Fines aren't fine any more. That should be a message resonating loud and clear around financial institutions, as another year of the rolling regulatory tsunami gets fully underway. We're braced for the ever-rising tide of compliance-related complexities
and non-compliance penalties. We need more than 'business as usual'. Why?
Because the numbers are truly astounding. As of June 2015, banks had paid over $300 billion in fines since 2010 (source: Capco research). As part of the ongoing pursuit of compliance, global retail bank IT spending is set to rise 20% over the next four years,
and is predicted to hit $150 billion in 2018 (source: Ovum).
What do these astronomical numbers tell us?
First, the regulatory machine is costing financial institutions some serious money. Second, an enormous sum is being allocated to technology. Third, this fortune is failing to fix the 'fines problem'.
Meanwhile, regulatory reactivity is just not working. Budget constraints often mean only the most urgent compliance projects are implemented, in what has become a game of regulatory compliance Russian roulette. Just putting out fires is now clearly as expensive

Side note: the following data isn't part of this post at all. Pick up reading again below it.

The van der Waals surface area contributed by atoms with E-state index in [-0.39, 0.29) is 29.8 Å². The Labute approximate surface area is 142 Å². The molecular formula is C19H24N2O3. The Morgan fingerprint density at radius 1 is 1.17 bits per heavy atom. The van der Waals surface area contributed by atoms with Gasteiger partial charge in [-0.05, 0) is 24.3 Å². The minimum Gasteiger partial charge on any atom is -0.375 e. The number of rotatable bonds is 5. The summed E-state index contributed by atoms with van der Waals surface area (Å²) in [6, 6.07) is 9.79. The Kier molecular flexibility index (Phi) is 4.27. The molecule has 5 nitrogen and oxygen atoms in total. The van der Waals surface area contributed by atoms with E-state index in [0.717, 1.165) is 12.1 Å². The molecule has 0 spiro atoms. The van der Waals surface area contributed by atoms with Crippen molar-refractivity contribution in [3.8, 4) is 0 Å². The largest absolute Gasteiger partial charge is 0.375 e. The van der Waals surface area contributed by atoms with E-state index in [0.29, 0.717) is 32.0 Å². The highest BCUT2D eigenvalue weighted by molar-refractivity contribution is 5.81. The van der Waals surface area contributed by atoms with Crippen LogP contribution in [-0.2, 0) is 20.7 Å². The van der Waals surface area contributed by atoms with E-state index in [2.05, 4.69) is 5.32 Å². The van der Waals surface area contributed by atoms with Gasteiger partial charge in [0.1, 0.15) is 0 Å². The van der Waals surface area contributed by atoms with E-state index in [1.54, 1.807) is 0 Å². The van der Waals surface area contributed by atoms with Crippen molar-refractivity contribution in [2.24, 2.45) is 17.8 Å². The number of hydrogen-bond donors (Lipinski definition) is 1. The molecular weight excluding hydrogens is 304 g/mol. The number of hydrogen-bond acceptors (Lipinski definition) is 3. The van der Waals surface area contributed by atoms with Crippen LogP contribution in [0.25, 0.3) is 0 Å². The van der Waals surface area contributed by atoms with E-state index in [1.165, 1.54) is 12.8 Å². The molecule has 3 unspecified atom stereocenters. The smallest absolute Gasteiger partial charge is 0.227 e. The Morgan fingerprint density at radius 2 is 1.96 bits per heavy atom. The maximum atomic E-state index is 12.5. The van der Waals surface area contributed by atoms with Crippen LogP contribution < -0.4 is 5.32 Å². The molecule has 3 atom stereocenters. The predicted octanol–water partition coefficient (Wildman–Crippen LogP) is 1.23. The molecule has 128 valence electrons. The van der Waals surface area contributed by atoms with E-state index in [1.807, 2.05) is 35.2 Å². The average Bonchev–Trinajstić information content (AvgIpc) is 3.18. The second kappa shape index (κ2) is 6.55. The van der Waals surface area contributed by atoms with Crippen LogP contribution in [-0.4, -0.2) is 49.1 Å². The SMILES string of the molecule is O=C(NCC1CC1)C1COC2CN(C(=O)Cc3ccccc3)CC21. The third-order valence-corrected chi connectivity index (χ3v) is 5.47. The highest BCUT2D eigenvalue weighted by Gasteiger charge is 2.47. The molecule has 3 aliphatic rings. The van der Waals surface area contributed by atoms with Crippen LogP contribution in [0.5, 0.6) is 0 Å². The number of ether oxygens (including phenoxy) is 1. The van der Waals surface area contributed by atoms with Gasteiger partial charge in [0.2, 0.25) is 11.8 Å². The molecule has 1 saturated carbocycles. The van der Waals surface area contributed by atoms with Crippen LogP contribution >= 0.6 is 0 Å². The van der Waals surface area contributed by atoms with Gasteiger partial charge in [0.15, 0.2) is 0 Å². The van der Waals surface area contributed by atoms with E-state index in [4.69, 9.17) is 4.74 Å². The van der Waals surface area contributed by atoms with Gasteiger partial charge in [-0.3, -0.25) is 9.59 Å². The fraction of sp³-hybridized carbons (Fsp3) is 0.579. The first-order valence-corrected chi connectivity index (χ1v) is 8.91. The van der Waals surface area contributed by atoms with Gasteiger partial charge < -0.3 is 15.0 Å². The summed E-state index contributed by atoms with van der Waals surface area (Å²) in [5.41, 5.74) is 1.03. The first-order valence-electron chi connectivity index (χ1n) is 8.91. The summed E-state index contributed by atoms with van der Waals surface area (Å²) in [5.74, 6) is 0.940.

as it is exhausting and inefficient. But what can be done to start making a definitive difference?
The real answer demands a mix of cultural shift and effective technology. We have to achieve a settled state, where the current rolling reaction to regulation is replaced by a predictable and productive new approach. The goal needs to be Regulatory Maturity.
So what is Regulatory Maturity?
It can be described as the ability to deal consistently and cost-effectively with the evolving, cross-jurisdictional demands of the regulatory tsunami. And how are we going to achieve it? The answer lies in a resource that all financial institutions possess
today and in abundance: data. Data and its effective handling have the capability to transform financial institutions' responses to the demands of compliance.
Most regulatory compliance resolves sooner or later into an ability to marshal the right data, in appropriate formats, to establish visible compliance. If you can't do that in time and to the standards demanded, you fail to comply and fines follow. Get it
right with data and compliance becomes a whole lot easier.
But how should institutions utilize data to achieve Regulatory Maturity?
The most profound shift we need is away from the 'store now, analyze later' approach. We need to move to a data handling and processing approach that is much more dynamic and of the moment. The imperative is to 'gather, integrate, analyze and interpret'
- all in real time.
Making this happen will demand a new and positive data culture, backed by effective technology. It will draw on the expertise of financial technology experts. It will revolutionize the current reactive culture around compliance. Regulatory Maturity will
establish beyond any remaining doubt that compliance doesn't have to be a Russian roulette game any longer. It can be consistent, predictable and future-proofed – even in a climate of extreme regulatory complexity. Fines are no longer fine. The good news is
that they don't have to be.